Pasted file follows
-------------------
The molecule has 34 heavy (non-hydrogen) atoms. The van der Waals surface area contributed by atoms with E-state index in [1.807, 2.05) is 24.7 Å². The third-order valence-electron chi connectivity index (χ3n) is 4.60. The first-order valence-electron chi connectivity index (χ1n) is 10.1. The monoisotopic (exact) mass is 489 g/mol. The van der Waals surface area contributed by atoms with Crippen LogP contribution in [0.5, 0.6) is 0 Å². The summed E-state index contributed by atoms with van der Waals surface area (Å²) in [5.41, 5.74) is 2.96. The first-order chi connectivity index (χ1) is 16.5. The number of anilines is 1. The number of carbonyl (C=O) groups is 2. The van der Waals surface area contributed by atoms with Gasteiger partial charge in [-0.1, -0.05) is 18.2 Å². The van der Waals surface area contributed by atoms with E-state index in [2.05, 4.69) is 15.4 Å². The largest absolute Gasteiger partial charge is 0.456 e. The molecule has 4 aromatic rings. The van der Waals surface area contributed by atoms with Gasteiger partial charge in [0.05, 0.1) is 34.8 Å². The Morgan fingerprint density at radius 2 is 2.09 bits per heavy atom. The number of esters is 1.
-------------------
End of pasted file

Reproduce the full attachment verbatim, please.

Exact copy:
The molecule has 34 heavy (non-hydrogen) atoms. The van der Waals surface area contributed by atoms with E-state index in [1.807, 2.05) is 24.7 Å². The third-order valence-electron chi connectivity index (χ3n) is 4.60. The first-order valence-electron chi connectivity index (χ1n) is 10.1. The monoisotopic (exact) mass is 489 g/mol. The van der Waals surface area contributed by atoms with Crippen LogP contribution in [0.5, 0.6) is 0 Å². The summed E-state index contributed by atoms with van der Waals surface area (Å²) in [5.41, 5.74) is 2.96. The first-order chi connectivity index (χ1) is 16.5. The number of anilines is 1. The number of carbonyl (C=O) groups is 2. The van der Waals surface area contributed by atoms with Gasteiger partial charge in [-0.1, -0.05) is 18.2 Å². The van der Waals surface area contributed by atoms with E-state index in [2.05, 4.69) is 15.4 Å². The largest absolute Gasteiger partial charge is 0.456 e. The molecule has 4 aromatic rings. The van der Waals surface area contributed by atoms with Gasteiger partial charge in [0.05, 0.1) is 34.8 Å². The Morgan fingerprint density at radius 2 is 2.09 bits per heavy atom. The number of esters is 1.